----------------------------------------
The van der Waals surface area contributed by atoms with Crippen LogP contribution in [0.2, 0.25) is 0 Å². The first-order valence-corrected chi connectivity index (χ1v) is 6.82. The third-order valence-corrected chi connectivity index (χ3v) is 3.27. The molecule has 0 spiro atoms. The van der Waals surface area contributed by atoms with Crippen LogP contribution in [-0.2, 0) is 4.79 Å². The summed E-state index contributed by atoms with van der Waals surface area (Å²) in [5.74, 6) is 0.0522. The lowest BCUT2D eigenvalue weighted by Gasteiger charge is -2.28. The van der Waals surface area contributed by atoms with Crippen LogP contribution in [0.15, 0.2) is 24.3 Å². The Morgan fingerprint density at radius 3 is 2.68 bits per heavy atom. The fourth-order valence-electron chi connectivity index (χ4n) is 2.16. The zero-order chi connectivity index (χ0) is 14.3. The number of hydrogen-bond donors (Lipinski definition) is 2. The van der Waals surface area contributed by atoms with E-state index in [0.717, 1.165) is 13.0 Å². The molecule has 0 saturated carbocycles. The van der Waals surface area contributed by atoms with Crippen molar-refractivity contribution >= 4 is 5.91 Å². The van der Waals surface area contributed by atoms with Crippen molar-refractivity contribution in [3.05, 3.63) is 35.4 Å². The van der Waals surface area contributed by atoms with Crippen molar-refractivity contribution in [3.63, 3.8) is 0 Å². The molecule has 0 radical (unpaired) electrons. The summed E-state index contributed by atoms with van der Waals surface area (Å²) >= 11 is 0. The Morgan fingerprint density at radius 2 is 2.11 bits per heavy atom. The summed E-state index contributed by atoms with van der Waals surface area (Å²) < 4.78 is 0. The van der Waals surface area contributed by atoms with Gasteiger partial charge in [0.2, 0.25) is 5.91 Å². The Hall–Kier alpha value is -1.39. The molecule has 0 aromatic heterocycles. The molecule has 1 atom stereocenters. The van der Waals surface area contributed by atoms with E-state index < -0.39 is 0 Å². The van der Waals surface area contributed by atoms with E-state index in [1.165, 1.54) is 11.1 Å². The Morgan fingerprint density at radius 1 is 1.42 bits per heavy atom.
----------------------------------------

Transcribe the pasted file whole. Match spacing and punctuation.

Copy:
The van der Waals surface area contributed by atoms with Crippen LogP contribution in [0.2, 0.25) is 0 Å². The first-order valence-corrected chi connectivity index (χ1v) is 6.82. The third-order valence-corrected chi connectivity index (χ3v) is 3.27. The molecule has 0 spiro atoms. The van der Waals surface area contributed by atoms with Crippen LogP contribution in [-0.2, 0) is 4.79 Å². The summed E-state index contributed by atoms with van der Waals surface area (Å²) in [5.74, 6) is 0.0522. The lowest BCUT2D eigenvalue weighted by Gasteiger charge is -2.28. The van der Waals surface area contributed by atoms with Crippen LogP contribution in [0.15, 0.2) is 24.3 Å². The Morgan fingerprint density at radius 3 is 2.68 bits per heavy atom. The fourth-order valence-electron chi connectivity index (χ4n) is 2.16. The zero-order chi connectivity index (χ0) is 14.3. The number of hydrogen-bond donors (Lipinski definition) is 2. The van der Waals surface area contributed by atoms with E-state index in [0.717, 1.165) is 13.0 Å². The molecule has 0 saturated carbocycles. The van der Waals surface area contributed by atoms with Crippen molar-refractivity contribution >= 4 is 5.91 Å². The van der Waals surface area contributed by atoms with Crippen molar-refractivity contribution in [3.05, 3.63) is 35.4 Å². The van der Waals surface area contributed by atoms with Crippen molar-refractivity contribution in [3.63, 3.8) is 0 Å². The molecule has 0 radical (unpaired) electrons. The summed E-state index contributed by atoms with van der Waals surface area (Å²) >= 11 is 0. The Morgan fingerprint density at radius 2 is 2.11 bits per heavy atom. The summed E-state index contributed by atoms with van der Waals surface area (Å²) < 4.78 is 0. The van der Waals surface area contributed by atoms with Gasteiger partial charge in [0.2, 0.25) is 5.91 Å². The Hall–Kier alpha value is -1.39. The molecule has 0 aromatic heterocycles. The molecule has 1 atom stereocenters. The van der Waals surface area contributed by atoms with E-state index < -0.39 is 0 Å². The van der Waals surface area contributed by atoms with E-state index in [1.165, 1.54) is 11.1 Å². The Morgan fingerprint density at radius 1 is 1.42 bits per heavy atom.